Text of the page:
With the introduction of Microchannel condenser coils, some service practices have changed from traditional copper tube and aluminum fin coils. It is important to understand that Microchannel coils hold a relatively small volume of refrigerant. First thing to remember is because of this, you cannot pump down Microchannel coils when you need to service other parts of the system like you have done in the past with tube and fin coils.
Secondly, gauge sets should be connected only when necessary for service. Again, since the systems only hold a small volume of refrigerant, every time you put your gauges on the system and fill your hoses with part of the system charge, you could be affecting the performance of the system. A slight (ounce to a few ounces) under-charge can impact unit performance. Use your gauges sparingly. When you do have to attach a gauge set, if you have bled off the “charge” in your hoses for transport, re-charge the hoses and purge them before attaching them to the unit and make sure your low loss fittings are working. By charging your hoses, you are keeping both non-condensables out of the system and assuring you are not affecting the unit charge. Keep in mind that the gauge set hoses should be considered when charging a unit. (1.5 ounces per 3 foot hose typical). Also, make sure you turn off or close the low loss fittings on your gauges before removing them from the system to avoid loss of refrigerant from the system.
(Source 1 part number for set of 36″ hoses with low loss fittings S1-CCLV-36)
If you find that you do have to adjust a unit charge, a complete recharge by weight to the nameplate lb./oz. is the best method for “charge adjustment”. A slight (ounce to a few ounces) over-charge, or any non-condensables can cause high pressure trips, especially at times of compressor starts in higher ambient.
WHY IS THE REFRIGERANT CHARGE ON “MICROCHANNEL” UNITS SO CRITICAL?
At the risk of being called redundant, I need to emphasize the point that because the condenser holding volume is so small, these units can be unforgiving when the refrigerant charge is not precise.
Let’s look at an example — a YCJD30 13 SEER unit’s charge. The unit holds only 3# 14 oz. of refrigerant for the unit, coil, and 15 feet of line set. If you add just an additional 4 oz of refrigerant (1/4 lb.), you have just over-charged the unit by 10 %. If your line set is longer than 15 feet, be sure to calculate the “charge adder”for the size tubing you are using for the additional line length and carefully weigh it in. All the charging information is readily available on our Tabular Data Sheets that come with each unit. Also remember, that you need to charge with liquid refrigerant with R-410A. You may want to invest in a “quick charge” adapter that turns the liquid into a saturated vapor in order to avoid “slugging” the compressor. They do work very well.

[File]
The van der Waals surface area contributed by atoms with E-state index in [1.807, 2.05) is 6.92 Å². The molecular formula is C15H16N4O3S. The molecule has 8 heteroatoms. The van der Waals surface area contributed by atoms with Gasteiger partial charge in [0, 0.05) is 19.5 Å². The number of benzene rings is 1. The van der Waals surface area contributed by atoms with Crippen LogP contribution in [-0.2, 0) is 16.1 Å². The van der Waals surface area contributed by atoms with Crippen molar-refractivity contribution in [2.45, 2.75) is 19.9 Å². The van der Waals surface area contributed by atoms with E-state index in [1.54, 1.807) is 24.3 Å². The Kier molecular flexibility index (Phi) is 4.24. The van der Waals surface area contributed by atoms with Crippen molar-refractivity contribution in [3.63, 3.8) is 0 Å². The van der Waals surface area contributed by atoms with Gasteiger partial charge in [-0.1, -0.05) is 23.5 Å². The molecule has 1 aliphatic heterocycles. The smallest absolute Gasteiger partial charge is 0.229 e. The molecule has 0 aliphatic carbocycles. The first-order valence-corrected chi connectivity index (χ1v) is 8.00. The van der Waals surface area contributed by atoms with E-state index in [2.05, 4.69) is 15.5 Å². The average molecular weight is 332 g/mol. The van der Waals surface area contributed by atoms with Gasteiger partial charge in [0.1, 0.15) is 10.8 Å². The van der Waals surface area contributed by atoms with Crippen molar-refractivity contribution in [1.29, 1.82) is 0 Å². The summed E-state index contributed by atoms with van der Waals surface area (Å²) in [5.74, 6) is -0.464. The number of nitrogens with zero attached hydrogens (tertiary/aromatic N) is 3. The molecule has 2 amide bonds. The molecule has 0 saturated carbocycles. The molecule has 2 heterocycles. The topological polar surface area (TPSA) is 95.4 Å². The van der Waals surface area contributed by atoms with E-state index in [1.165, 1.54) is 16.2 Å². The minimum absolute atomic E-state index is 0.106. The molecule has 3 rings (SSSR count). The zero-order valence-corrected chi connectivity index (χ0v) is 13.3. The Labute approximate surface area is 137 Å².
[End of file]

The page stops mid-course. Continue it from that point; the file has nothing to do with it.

You must use a Digital Scale to weigh in, or out, the refrigerant when you are adjusting the charge. Add or remove only 2 oz. per adjustment and wait at least 15 minutes per adjustment. This allows the refrigerant in the system to circulate and equalize itself in the system.
Old practices of charging like, “BEER CAN COLD AND SWEATING” or “OUTDOOR AMBIENT +30″ need to be thrown away. The use of “fishing scales”, “bathroom scales”, or “guessing” for weighing in charge, need to be thrown away. As mentioned above, you need to invest in a good digital scale to work on Microchannel coil systems since the charge in these systems is critical as the example above shows. Of course, you do need to use the charging charts on the unit and set either the super-heat or sub-cooling to the proper point depending on the type of metering device in your system. You also need to make sure the indoor unit is set for the proper CFM (400 CFM / Ton). Remember, when you add or remove charge, keep it small (2 oz. at a time) and allow 15 to 20 minutes to expire before making any further adjustments. It is a “slow” process but it will prevent recalls for over charge pressure switches tripping, or under charged and a “not enough cooling” calls. It all goes back to do it right the first time.
Of course, good brazing practices with a nitrogen trace running through the system and evacuation to 500 microns with a micron gauge is also critical to a properly performing system. Since moisture is a non-condensable, and since the charge is critical, even a little bit of moisture left in a system can cause nuisance head pressure trips.
Some other points about Microchannel coils that you need to know:
- Even though Microchannel coils are all aluminum, they can be repaired with our repair kit and solder alloy.
- If a coil ever does need to be replaced, the coils come with copper stubs on them so you only have to make copper to copper brazed joints. (see attachment at the end of this posting)
As I have posted in a previous Blog (May 4th), cleaning of the coil is also different from conventional tube and fin coils. To re-cap, that posting:
- the use of chemical cleaners is not recommended.
- coils can be blown out from the inside out or vacuumed off.
- coils can be washed out with a hose from the inside out
- pressure should not exceed 100 psig,
If you follow these procedures and those listed in the manufacturer’s installation instructions, you will have a properly working system with few to no safety trips or problems. Microchannel coils do provide high-efficiency in a compact design but can be unforgiving if not charged and serviced properly. Be sure to read some of my other postings on how Micro-Channel coils work so you have a better understanding of these systems.
SPECIAL FOR YORK CENTRAL CUSTOMERS ONLY — IN ORDER TO HELP YOU HAVE THE RIGHT TOOLS FOR THE JOB, WE ARE OFFERING A 10 % DISCOUNT ON MICRON GAUGES AND DIGITAL SCALES ON FIELD PIECE TOOLS GOOD UNTIL THE END OF JUNE. DON’T MISS OUT ON THIS OFFER!